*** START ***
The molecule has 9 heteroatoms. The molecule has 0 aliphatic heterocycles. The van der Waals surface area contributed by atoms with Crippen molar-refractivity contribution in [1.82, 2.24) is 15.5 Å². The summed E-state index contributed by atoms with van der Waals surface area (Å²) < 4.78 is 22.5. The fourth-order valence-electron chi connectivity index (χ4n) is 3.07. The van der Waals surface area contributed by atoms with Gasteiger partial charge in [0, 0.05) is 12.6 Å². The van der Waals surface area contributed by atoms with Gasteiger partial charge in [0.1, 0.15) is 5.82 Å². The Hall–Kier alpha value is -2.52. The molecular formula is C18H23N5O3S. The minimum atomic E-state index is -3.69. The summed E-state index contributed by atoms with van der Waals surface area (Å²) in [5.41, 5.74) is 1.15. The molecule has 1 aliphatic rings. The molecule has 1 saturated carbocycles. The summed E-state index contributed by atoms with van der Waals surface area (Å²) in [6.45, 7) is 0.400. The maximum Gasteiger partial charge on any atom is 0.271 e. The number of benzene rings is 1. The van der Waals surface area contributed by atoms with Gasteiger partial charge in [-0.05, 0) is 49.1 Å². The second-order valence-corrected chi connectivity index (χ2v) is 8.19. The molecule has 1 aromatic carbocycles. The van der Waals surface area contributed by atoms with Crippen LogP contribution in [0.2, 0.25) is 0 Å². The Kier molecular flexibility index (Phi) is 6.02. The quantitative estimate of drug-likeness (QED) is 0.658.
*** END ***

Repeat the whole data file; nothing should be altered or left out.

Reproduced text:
The molecule has 9 heteroatoms. The molecule has 0 aliphatic heterocycles. The van der Waals surface area contributed by atoms with Crippen molar-refractivity contribution in [1.82, 2.24) is 15.5 Å². The summed E-state index contributed by atoms with van der Waals surface area (Å²) < 4.78 is 22.5. The fourth-order valence-electron chi connectivity index (χ4n) is 3.07. The van der Waals surface area contributed by atoms with Gasteiger partial charge in [0, 0.05) is 12.6 Å². The van der Waals surface area contributed by atoms with Gasteiger partial charge in [0.1, 0.15) is 5.82 Å². The Hall–Kier alpha value is -2.52. The molecular formula is C18H23N5O3S. The minimum atomic E-state index is -3.69. The summed E-state index contributed by atoms with van der Waals surface area (Å²) in [5.41, 5.74) is 1.15. The molecule has 1 aliphatic rings. The molecule has 1 saturated carbocycles. The summed E-state index contributed by atoms with van der Waals surface area (Å²) in [6.45, 7) is 0.400. The maximum Gasteiger partial charge on any atom is 0.271 e. The number of benzene rings is 1. The van der Waals surface area contributed by atoms with Gasteiger partial charge in [-0.05, 0) is 49.1 Å². The second-order valence-corrected chi connectivity index (χ2v) is 8.19. The molecule has 1 aromatic carbocycles. The van der Waals surface area contributed by atoms with Crippen LogP contribution in [0.2, 0.25) is 0 Å². The Kier molecular flexibility index (Phi) is 6.02. The quantitative estimate of drug-likeness (QED) is 0.658.